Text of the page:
Jilly: Impressed and Inspired

This week I read the opening pages of a terrific story by a new-to-me author. Sadly I can’t offer you a recommendation because the pages were a contest entry. I don’t even know the author’s name yet, though I’ll be checking the contest website when the finalists are announced.

I try to judge at least one writing contest per year—mostly because in the past I’ve received super-useful feedback on my own entries, but also because I learn a lot. It typically takes me four to six hours per entry to read the pages, decide on the scores, and write the comments. Many entries are by writers still in the process of learning the basics, but I’ve never read one totally without merit. The challenge is to identify and acknowledge the writer’s strengths, isolate the areas that require work, and make constructive, actionable suggestions without rewriting. It’s hard to do well but even if the pages aren’t my cup of tea it never feels like a thankless task. Whether or not the entrant appreciates my efforts, I get valuable food for thought and most of my insights are applicable to my own writing.

This contest is the first time ever I finished an entry in under an hour. Almost immediately I started reading for pleasure. Then I sipped my coffee and mentally wrote the rest of the book. After that I got to work, which mainly required a heartfelt but most un-judge-like squee. And then I set to thinking about what had made my reading experience so good.

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Jeanne: More About Amazon Ads

Kindle UnlimitedI’ve been playing around with Amazon Ads since my first book, The Demon Always Wins, released a little over a year ago. Here’s what I’ve figured out/read about/had someone teach me so far. These ideas may not work for you, but maybe some will.

1)  How many keywords do I need?

More keywords mean more opportunities.

You can have up to 1000 keywords, but they need to be keywords that will generate clicks and those clicks need to convert to sales or KU reads. So don’t go for glitzy keywords that really don’t relate to your book. You need strong, relevant keywords.

2) How do I generate a list of strong, relevant keywords?

The best way to generate a strong keyword list is to purchase a subscription to something like KDP Rocket, which provides suggested keywords based on data the proprietors have scraped from Amazon’s sales data. As well as suggesting keywords, it will tell you how often a specific search term gets entered. Continue reading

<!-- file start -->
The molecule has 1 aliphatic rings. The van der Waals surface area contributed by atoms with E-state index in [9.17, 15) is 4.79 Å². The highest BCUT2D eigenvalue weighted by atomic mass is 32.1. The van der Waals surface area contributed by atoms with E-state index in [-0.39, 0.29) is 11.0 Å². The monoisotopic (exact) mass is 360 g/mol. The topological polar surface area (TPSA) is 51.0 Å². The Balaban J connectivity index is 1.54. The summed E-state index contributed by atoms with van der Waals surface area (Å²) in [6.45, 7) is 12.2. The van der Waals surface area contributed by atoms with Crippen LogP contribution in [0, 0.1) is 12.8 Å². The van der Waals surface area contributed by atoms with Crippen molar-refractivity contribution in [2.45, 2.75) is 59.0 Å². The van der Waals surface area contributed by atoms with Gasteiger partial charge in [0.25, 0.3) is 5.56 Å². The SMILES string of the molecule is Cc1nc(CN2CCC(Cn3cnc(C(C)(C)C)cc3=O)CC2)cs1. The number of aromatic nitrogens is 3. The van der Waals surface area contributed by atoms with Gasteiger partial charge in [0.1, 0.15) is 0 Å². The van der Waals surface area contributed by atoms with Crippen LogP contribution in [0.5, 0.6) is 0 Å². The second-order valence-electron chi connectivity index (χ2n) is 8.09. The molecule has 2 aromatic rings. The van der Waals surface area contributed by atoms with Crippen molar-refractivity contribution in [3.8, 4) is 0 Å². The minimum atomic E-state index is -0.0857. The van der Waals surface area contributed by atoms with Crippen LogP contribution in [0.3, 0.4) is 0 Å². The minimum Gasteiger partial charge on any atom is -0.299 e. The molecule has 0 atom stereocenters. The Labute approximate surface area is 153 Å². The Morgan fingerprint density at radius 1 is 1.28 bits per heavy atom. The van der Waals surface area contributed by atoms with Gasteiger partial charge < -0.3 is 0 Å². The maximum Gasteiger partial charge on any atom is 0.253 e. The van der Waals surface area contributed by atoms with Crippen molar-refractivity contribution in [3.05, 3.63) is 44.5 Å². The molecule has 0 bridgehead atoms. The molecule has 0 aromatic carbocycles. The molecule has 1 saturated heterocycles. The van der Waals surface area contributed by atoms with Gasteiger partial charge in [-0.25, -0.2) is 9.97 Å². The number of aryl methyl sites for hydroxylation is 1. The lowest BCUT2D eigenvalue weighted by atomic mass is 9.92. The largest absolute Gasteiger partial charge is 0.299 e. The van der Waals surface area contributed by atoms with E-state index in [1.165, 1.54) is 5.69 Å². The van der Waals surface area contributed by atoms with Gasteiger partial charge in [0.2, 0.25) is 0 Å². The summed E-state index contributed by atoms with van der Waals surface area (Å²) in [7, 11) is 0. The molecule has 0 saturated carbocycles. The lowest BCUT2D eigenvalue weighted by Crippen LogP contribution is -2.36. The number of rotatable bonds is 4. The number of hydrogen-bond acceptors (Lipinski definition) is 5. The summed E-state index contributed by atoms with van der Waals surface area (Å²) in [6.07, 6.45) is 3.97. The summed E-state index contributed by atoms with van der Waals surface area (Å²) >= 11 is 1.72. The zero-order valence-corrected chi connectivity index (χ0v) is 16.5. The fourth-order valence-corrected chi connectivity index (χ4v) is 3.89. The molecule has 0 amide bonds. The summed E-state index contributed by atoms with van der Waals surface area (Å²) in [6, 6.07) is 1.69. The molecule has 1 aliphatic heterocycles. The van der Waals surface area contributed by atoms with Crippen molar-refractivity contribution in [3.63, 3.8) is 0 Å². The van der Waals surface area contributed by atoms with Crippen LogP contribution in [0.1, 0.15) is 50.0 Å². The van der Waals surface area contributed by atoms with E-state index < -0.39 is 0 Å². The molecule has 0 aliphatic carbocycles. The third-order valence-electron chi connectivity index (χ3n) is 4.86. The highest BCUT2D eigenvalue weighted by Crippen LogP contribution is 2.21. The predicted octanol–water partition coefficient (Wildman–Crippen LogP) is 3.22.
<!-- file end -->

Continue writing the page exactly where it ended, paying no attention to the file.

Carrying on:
Jilly: Tell Me More!

Do you like your romance novels to be tightly focused, or do you prefer a wider, more complete view of the main characters and their lives?

I read a book last weekend that was passed to me by a friend of a friend. It was a romance, by an author I hadn’t read before, in a subgenre I don’t normally read. I’ve been on a fantasy/urban fantasy/steampunk kick for the last few years, with excursions into historical, paranormal and suspense. This was a contemporary romance with dashes of suspense and adventure.

My friend has high standards, so I was confident the book would be well-written. It was, but I found it enjoyable and frustrating in equal measure. The heroine and the hero were engaging, complex characters. They both had strong personalities, interesting careers, strong goals and challenging backstories. The setting was exotic and spectacular. The conflict was a little iffy, but both characters faced tough external obstacles and had to overcome some level of internal conflict in order to earn their Happy Ever After.

Sounds good, right?

What drove me nuts Continue reading

Jeanne: How to Test Your Website Like a Professional Software Developer

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Image by Shahid Abdullah from Pixabay

A few weeks ago, Eight Lady Jilly debuted her new website. Because my previous life was in software development, before it went live I offered to create a test plan and test the site for her. Being British, she’s very polite, so she accepted.

It’s a beautiful site and was delivered in very good working order. Even so, there was some value in creating a test plan that laid out all the things she wanted the site to do and how each of those things gets triggered.